Ethics and collective identity building: Scandinavian semicommunication and the possibilities of Philippine ethics
How should national societies build legitimate and inclusive collective identities amidst prolific multiculturalism and linguistic diversity? We argue that cultural ownership of particular ways of framing ethics should be part of this collective identity building process. We should avoid unfair domination of minority cultural identities, but how do we do this when ethical discourses themselves tend to be shaped by particular dominant identities? We look into the case of the challenges that a particular multicultural society, the Philippines, faces in its ongoing collective identity building project on three levels: (1) ethnic and linguistic differences (e.g. differences between Tagalog, Cebuano, Maranao, etc.), (2) the historical layers of foreign culture (e.g. Islamic, Spanish, and American) that have each influenced these distinct cultural identities in different degrees, and (3) the apparent domination of Tagalog linguistic culture over others. Our answer to the question of legitimate and inclusive collective identity comes from an inter-linguistic dialogue that can be effected between cultures by harnessing similarities of ethical concepts, without compromising cultural differences. We present three different possible approaches under the following headings: (1) Pilipino ethics, (2) Filipino ethics and (3) Philippine ethics, each representing a particular stance to the dominant Tagalog linguistic culture. We argue for the third option, which is the most inclusive because of how it equalizes the status of all participating cultures in the dialogue. We also draw from the possibilities afforded by the phenomena of Scandinavian semicommunication (Haugen 1966) and what this practice offers in making collective identity building more inclusive.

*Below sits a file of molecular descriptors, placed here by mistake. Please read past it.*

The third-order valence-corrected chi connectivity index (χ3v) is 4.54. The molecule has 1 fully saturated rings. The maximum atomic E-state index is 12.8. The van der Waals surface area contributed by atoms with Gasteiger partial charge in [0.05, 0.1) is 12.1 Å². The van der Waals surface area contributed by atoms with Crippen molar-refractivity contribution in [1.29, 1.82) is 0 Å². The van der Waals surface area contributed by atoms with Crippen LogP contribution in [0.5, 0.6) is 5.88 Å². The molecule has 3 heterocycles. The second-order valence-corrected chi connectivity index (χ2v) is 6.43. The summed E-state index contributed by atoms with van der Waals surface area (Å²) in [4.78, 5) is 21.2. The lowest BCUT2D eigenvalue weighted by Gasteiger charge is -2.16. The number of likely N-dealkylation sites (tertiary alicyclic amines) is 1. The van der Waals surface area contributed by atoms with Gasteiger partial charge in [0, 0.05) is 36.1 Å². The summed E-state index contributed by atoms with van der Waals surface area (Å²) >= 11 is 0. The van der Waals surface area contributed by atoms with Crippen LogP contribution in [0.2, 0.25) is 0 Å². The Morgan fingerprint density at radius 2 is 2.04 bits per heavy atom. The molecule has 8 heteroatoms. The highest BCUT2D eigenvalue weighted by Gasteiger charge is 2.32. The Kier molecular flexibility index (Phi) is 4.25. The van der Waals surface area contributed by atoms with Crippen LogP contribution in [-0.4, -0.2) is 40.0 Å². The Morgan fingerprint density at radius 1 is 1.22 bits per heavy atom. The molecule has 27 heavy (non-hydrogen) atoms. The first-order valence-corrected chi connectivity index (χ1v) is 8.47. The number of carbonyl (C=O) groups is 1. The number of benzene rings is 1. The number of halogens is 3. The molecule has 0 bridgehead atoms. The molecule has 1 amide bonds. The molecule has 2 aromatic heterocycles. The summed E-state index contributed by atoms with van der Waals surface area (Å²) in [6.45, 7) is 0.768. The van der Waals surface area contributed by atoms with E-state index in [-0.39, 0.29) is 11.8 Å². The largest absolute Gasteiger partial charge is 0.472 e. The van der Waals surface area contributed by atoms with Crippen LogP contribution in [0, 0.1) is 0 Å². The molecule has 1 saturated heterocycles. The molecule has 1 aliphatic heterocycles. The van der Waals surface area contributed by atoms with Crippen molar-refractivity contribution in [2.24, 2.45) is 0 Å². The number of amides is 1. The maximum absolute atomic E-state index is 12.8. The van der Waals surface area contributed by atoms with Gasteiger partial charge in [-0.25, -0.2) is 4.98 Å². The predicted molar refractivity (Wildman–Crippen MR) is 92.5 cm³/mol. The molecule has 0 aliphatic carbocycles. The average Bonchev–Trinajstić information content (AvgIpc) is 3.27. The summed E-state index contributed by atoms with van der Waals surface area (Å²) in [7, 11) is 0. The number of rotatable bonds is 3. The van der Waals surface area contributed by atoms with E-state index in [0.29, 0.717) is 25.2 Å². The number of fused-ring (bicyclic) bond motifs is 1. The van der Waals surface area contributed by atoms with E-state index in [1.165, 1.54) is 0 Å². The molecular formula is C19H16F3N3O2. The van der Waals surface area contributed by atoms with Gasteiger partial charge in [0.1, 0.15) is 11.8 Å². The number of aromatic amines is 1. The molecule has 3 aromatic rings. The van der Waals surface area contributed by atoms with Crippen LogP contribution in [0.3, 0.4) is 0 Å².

Copyright (c) 2015 Jeremiah Lasquety-Reyes, Allen Alvarez
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